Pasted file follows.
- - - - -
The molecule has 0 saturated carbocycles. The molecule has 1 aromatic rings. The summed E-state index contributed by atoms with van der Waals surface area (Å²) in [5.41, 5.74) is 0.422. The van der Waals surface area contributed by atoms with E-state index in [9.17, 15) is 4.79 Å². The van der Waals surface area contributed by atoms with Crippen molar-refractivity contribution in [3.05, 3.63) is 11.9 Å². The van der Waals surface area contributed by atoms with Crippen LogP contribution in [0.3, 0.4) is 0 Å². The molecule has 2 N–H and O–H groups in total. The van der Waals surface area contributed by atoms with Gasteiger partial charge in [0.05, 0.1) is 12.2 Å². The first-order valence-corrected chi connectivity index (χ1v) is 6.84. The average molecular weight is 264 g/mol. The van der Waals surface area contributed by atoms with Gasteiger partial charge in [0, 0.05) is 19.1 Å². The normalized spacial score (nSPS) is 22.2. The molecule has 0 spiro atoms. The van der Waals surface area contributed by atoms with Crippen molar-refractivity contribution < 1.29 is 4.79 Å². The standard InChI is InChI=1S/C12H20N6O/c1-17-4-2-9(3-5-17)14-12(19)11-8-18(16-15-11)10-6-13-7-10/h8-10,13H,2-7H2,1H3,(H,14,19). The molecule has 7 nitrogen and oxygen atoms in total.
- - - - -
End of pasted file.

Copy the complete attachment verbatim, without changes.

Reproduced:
The molecule has 0 saturated carbocycles. The molecule has 1 aromatic rings. The summed E-state index contributed by atoms with van der Waals surface area (Å²) in [5.41, 5.74) is 0.422. The van der Waals surface area contributed by atoms with E-state index in [9.17, 15) is 4.79 Å². The van der Waals surface area contributed by atoms with Crippen molar-refractivity contribution in [3.05, 3.63) is 11.9 Å². The van der Waals surface area contributed by atoms with Crippen LogP contribution in [0.3, 0.4) is 0 Å². The molecule has 2 N–H and O–H groups in total. The van der Waals surface area contributed by atoms with Gasteiger partial charge in [0.05, 0.1) is 12.2 Å². The first-order valence-corrected chi connectivity index (χ1v) is 6.84. The average molecular weight is 264 g/mol. The van der Waals surface area contributed by atoms with Gasteiger partial charge in [0, 0.05) is 19.1 Å². The normalized spacial score (nSPS) is 22.2. The molecule has 0 spiro atoms. The van der Waals surface area contributed by atoms with Crippen molar-refractivity contribution < 1.29 is 4.79 Å². The standard InChI is InChI=1S/C12H20N6O/c1-17-4-2-9(3-5-17)14-12(19)11-8-18(16-15-11)10-6-13-7-10/h8-10,13H,2-7H2,1H3,(H,14,19). The molecule has 7 nitrogen and oxygen atoms in total.